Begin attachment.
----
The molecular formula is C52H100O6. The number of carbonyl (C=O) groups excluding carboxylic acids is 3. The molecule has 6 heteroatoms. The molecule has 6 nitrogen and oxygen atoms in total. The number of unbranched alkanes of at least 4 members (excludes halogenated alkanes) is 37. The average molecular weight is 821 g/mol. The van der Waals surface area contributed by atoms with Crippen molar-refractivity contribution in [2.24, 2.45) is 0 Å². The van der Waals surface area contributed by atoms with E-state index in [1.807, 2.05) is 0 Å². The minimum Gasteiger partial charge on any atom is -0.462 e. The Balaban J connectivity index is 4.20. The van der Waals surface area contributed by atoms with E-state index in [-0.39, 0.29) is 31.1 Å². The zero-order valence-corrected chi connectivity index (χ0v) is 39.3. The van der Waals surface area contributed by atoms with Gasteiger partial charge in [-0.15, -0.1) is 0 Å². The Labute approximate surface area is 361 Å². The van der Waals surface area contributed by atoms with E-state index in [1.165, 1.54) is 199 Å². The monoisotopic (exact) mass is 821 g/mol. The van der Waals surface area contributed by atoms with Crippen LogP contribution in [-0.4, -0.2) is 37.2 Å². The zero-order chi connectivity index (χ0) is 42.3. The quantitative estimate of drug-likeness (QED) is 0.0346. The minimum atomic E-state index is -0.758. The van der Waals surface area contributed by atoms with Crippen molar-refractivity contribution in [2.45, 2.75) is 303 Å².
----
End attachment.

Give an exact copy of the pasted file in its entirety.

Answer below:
The molecular formula is C52H100O6. The number of carbonyl (C=O) groups excluding carboxylic acids is 3. The molecule has 6 heteroatoms. The molecule has 6 nitrogen and oxygen atoms in total. The number of unbranched alkanes of at least 4 members (excludes halogenated alkanes) is 37. The average molecular weight is 821 g/mol. The van der Waals surface area contributed by atoms with Crippen molar-refractivity contribution in [2.24, 2.45) is 0 Å². The van der Waals surface area contributed by atoms with E-state index in [1.807, 2.05) is 0 Å². The minimum Gasteiger partial charge on any atom is -0.462 e. The Balaban J connectivity index is 4.20. The van der Waals surface area contributed by atoms with E-state index in [-0.39, 0.29) is 31.1 Å². The zero-order valence-corrected chi connectivity index (χ0v) is 39.3. The van der Waals surface area contributed by atoms with Gasteiger partial charge in [-0.15, -0.1) is 0 Å². The Labute approximate surface area is 361 Å². The van der Waals surface area contributed by atoms with E-state index in [1.165, 1.54) is 199 Å². The monoisotopic (exact) mass is 821 g/mol. The van der Waals surface area contributed by atoms with Crippen LogP contribution in [-0.4, -0.2) is 37.2 Å². The zero-order chi connectivity index (χ0) is 42.3. The quantitative estimate of drug-likeness (QED) is 0.0346. The minimum atomic E-state index is -0.758. The van der Waals surface area contributed by atoms with Crippen molar-refractivity contribution in [2.45, 2.75) is 303 Å².